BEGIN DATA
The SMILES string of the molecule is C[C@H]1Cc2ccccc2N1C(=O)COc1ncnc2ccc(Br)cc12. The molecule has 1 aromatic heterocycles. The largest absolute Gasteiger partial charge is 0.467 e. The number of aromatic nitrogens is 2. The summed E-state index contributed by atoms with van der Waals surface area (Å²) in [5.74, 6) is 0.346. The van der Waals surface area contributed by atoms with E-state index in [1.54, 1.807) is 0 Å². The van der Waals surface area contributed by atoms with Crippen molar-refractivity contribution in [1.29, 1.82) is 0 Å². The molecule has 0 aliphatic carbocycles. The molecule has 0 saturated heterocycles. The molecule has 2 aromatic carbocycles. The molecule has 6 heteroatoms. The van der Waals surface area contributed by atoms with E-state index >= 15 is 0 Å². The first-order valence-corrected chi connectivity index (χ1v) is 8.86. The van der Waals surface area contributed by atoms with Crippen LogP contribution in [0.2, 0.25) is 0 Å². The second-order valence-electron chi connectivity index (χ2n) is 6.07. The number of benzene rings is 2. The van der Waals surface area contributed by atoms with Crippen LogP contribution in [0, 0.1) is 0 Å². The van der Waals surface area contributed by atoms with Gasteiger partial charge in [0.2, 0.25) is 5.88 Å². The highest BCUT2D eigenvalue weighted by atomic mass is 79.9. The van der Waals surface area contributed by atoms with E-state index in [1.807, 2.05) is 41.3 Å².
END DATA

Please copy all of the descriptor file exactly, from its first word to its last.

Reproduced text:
The SMILES string of the molecule is C[C@H]1Cc2ccccc2N1C(=O)COc1ncnc2ccc(Br)cc12. The molecule has 1 aromatic heterocycles. The largest absolute Gasteiger partial charge is 0.467 e. The number of aromatic nitrogens is 2. The summed E-state index contributed by atoms with van der Waals surface area (Å²) in [5.74, 6) is 0.346. The van der Waals surface area contributed by atoms with E-state index in [1.54, 1.807) is 0 Å². The van der Waals surface area contributed by atoms with Crippen molar-refractivity contribution in [1.29, 1.82) is 0 Å². The molecule has 0 aliphatic carbocycles. The molecule has 0 saturated heterocycles. The molecule has 2 aromatic carbocycles. The molecule has 6 heteroatoms. The van der Waals surface area contributed by atoms with E-state index >= 15 is 0 Å². The first-order valence-corrected chi connectivity index (χ1v) is 8.86. The van der Waals surface area contributed by atoms with Crippen LogP contribution in [0.2, 0.25) is 0 Å². The second-order valence-electron chi connectivity index (χ2n) is 6.07. The number of benzene rings is 2. The van der Waals surface area contributed by atoms with Crippen LogP contribution in [0, 0.1) is 0 Å². The van der Waals surface area contributed by atoms with Gasteiger partial charge in [0.2, 0.25) is 5.88 Å². The highest BCUT2D eigenvalue weighted by atomic mass is 79.9. The van der Waals surface area contributed by atoms with E-state index in [1.807, 2.05) is 41.3 Å².